Americans are carrying more in debt now than they ever have before. Because of this trend, bankruptcies are on the rise. According to www.uscourts.gov, between September 30, 2004 and September 30, 2005, 1,782,643 bankruptcies were filed. In the previous fiscal year, 1,618,987 bankruptcy cases were filed. More bankruptcies were filed in the third fiscal quarter of 2005, 542,002 more, in fact, than in any quarter before it.
Consolidating all your outstanding debt into one loan might be your answer
When a family can barely make the minimum payments on their credit cards or is living from paycheck to paycheck, an unexpected financial challenge can quickly bring them to their knees. Unemployment, illness, divorce and other unexpected economic setbacks can drive even the most financially sound budget over the edge.
At such times bankruptcy is often considered and can sometimes be the right choice. There are other options, though, that should be considered as a bankruptcy can haunt a family far into the future.
Option 1: Consolidation
Consolidating all your outstanding debt
into one loan might be your answer.
Some credit card companies will allow you to transfer outstanding balances from other cards to their card and will offer a low interest rate (or none at all) for the first few months. If your credit is good and your debt is mostly in the form of charge cards, this may work for you. Be aware, though, that when the promotion is over, some interest rates will jump as high as 24 percent. Also, if you make this a habit, continuing to open new accounts and transfer the balances, your overall credit score will be lowered.
You could also apply for a home equity loan
or refinance your existing mortgage
. Mortgage rates, in comparison to the rates of other types of loans, are relatively low, and some lenders will allow you to borrow up to 100 percent of the value of your property. Keep in mind, though, that if your financial problems continue, you could be placing your home at risk. To explore this option further, go to our home loan center
for a free quote.
Option 2: Credit Counseling Companies
Consumer Credit Counseling Service, or CCCS, is a nonprofit debt counseling service
that assists consumers who are over their heads in debt. CCCS is funded and controlled by the credit grantors and credit bureaus. Often, the services provided by CCCS can benefit the consumer. However, if you decide to leave CCCS before you have finished their program, they can note your failure to complete the process as a questionable listing on your credit report. Also, when you participate in the CCCS program, your creditors will sometimes (though rarely) note it on your credit report. Participation in a debt counseling program is considered a huge red flag by prospective credit grantors. Remember, paying off your debt is a step in the right direction, but it does not restore your credit.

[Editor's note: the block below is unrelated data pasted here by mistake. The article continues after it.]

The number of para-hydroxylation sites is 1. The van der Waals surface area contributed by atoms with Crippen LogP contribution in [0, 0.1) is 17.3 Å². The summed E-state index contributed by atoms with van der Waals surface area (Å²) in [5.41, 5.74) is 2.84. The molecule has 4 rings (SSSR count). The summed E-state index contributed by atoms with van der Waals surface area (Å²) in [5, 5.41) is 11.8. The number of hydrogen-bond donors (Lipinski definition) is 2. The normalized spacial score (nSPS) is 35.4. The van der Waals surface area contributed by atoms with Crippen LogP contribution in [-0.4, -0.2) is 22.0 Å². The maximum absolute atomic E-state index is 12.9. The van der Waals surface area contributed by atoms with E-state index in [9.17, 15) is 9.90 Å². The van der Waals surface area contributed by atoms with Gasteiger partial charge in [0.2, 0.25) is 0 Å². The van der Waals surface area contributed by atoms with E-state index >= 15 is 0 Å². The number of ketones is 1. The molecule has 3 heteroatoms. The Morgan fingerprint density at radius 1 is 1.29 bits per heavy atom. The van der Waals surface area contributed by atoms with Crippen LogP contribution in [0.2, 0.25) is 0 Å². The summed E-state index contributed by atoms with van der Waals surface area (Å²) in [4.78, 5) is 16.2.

You may be a good candidate for credit counseling if you're unable to pay the minimum on your credit cards, you're consistently late paying one or more of your regular bills, creditors and collection agencies are hounding you, or your efforts to work out reasonable repayment plans with your creditors have failed. Before signing up for a credit counseling program, be sure to investigate various companies. In your search, keep an eye out for the following:
Big upfront fees. Credit counseling companies usually charge a fee of about ten dollars a month. If they ask for much more, you should be concerned.
Non-accredited companies. Credit counseling services should be affiliated with either the National Foundation for Credit Counseling or the Association of Independent Consumer Credit Counseling Agencies.
Untimely payments. Some agencies will pocket the first month's payment as their fee. Find out when and how much the agency will pay your creditors each month and monitor those payments. After all, it's your credit that's at stake here.
Too good to be true. Legitimate credit counselors will not be able to make debts disappear, nor can they promise that using their services won't affect your credit report. They can help you lower your interest and pay off your debts, but it still may affect your credit history. As is normally the case, if you feel that what's being offered is "too good to be true," you're mostly right and the offer is probably unrealistic. We recommend www.careonecredit.com
for easy online debt relief.
Option 3: Personal Credit Negotiations
By tackling creditors yourself, you can often negotiate better terms for your loans, such as reduced interest rates, lower monthly payments, waived late fees or extended payment times. Simply call your creditors, explain your situation and ask them what they can do for you.
Being assertive and proactive at the first signs of economic trouble can help you avoid financial insolvency. The sooner your credit is under control, the sooner you can get your life back to normal.